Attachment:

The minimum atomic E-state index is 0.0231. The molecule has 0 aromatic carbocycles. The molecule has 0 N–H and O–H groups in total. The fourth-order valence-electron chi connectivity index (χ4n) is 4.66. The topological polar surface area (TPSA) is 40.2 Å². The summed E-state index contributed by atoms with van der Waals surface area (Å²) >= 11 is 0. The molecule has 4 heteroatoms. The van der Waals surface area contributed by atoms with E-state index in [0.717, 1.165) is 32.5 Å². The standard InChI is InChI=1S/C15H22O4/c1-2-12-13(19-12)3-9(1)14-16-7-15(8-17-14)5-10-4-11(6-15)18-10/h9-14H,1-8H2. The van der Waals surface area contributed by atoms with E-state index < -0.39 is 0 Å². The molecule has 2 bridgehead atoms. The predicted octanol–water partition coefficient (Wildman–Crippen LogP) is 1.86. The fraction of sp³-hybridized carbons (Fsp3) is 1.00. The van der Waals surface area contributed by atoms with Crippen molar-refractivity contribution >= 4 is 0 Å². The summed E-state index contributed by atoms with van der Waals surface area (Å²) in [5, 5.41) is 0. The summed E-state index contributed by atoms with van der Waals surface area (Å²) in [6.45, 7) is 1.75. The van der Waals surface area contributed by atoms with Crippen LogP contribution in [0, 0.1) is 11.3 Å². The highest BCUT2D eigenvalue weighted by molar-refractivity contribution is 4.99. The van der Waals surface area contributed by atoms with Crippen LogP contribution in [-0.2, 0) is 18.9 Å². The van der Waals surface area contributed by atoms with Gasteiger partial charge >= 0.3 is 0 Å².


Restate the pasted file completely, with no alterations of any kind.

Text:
The minimum atomic E-state index is 0.0231. The molecule has 0 aromatic carbocycles. The molecule has 0 N–H and O–H groups in total. The fourth-order valence-electron chi connectivity index (χ4n) is 4.66. The topological polar surface area (TPSA) is 40.2 Å². The summed E-state index contributed by atoms with van der Waals surface area (Å²) >= 11 is 0. The molecule has 4 heteroatoms. The van der Waals surface area contributed by atoms with E-state index in [0.717, 1.165) is 32.5 Å². The standard InChI is InChI=1S/C15H22O4/c1-2-12-13(19-12)3-9(1)14-16-7-15(8-17-14)5-10-4-11(6-15)18-10/h9-14H,1-8H2. The van der Waals surface area contributed by atoms with E-state index < -0.39 is 0 Å². The molecule has 2 bridgehead atoms. The predicted octanol–water partition coefficient (Wildman–Crippen LogP) is 1.86. The fraction of sp³-hybridized carbons (Fsp3) is 1.00. The van der Waals surface area contributed by atoms with Crippen molar-refractivity contribution >= 4 is 0 Å². The summed E-state index contributed by atoms with van der Waals surface area (Å²) in [5, 5.41) is 0. The summed E-state index contributed by atoms with van der Waals surface area (Å²) in [6.45, 7) is 1.75. The van der Waals surface area contributed by atoms with Crippen LogP contribution in [0, 0.1) is 11.3 Å². The highest BCUT2D eigenvalue weighted by molar-refractivity contribution is 4.99. The van der Waals surface area contributed by atoms with Crippen LogP contribution in [-0.2, 0) is 18.9 Å². The van der Waals surface area contributed by atoms with Gasteiger partial charge >= 0.3 is 0 Å².